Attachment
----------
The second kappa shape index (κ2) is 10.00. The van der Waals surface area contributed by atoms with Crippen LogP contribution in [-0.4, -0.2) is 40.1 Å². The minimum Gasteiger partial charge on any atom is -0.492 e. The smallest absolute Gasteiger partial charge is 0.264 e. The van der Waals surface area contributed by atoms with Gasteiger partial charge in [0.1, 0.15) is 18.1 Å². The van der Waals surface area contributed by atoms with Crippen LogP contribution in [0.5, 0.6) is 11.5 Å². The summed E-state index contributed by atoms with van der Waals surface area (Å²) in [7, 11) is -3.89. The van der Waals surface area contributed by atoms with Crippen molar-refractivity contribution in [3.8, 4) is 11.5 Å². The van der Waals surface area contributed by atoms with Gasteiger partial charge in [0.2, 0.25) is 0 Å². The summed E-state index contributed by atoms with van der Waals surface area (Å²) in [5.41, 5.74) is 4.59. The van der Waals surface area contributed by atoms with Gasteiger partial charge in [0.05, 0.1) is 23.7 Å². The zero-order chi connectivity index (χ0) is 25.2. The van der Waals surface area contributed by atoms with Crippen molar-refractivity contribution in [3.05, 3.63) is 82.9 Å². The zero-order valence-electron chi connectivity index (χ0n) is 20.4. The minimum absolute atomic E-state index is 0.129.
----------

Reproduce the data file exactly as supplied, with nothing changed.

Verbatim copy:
The second kappa shape index (κ2) is 10.00. The van der Waals surface area contributed by atoms with Crippen LogP contribution in [-0.4, -0.2) is 40.1 Å². The minimum Gasteiger partial charge on any atom is -0.492 e. The smallest absolute Gasteiger partial charge is 0.264 e. The van der Waals surface area contributed by atoms with Gasteiger partial charge in [0.1, 0.15) is 18.1 Å². The van der Waals surface area contributed by atoms with Crippen LogP contribution in [0.5, 0.6) is 11.5 Å². The summed E-state index contributed by atoms with van der Waals surface area (Å²) in [7, 11) is -3.89. The van der Waals surface area contributed by atoms with Crippen molar-refractivity contribution in [3.8, 4) is 11.5 Å². The van der Waals surface area contributed by atoms with Gasteiger partial charge in [0.2, 0.25) is 0 Å². The summed E-state index contributed by atoms with van der Waals surface area (Å²) in [5.41, 5.74) is 4.59. The van der Waals surface area contributed by atoms with Gasteiger partial charge in [0.05, 0.1) is 23.7 Å². The zero-order chi connectivity index (χ0) is 25.2. The van der Waals surface area contributed by atoms with Crippen molar-refractivity contribution in [3.05, 3.63) is 82.9 Å². The zero-order valence-electron chi connectivity index (χ0n) is 20.4. The minimum absolute atomic E-state index is 0.129.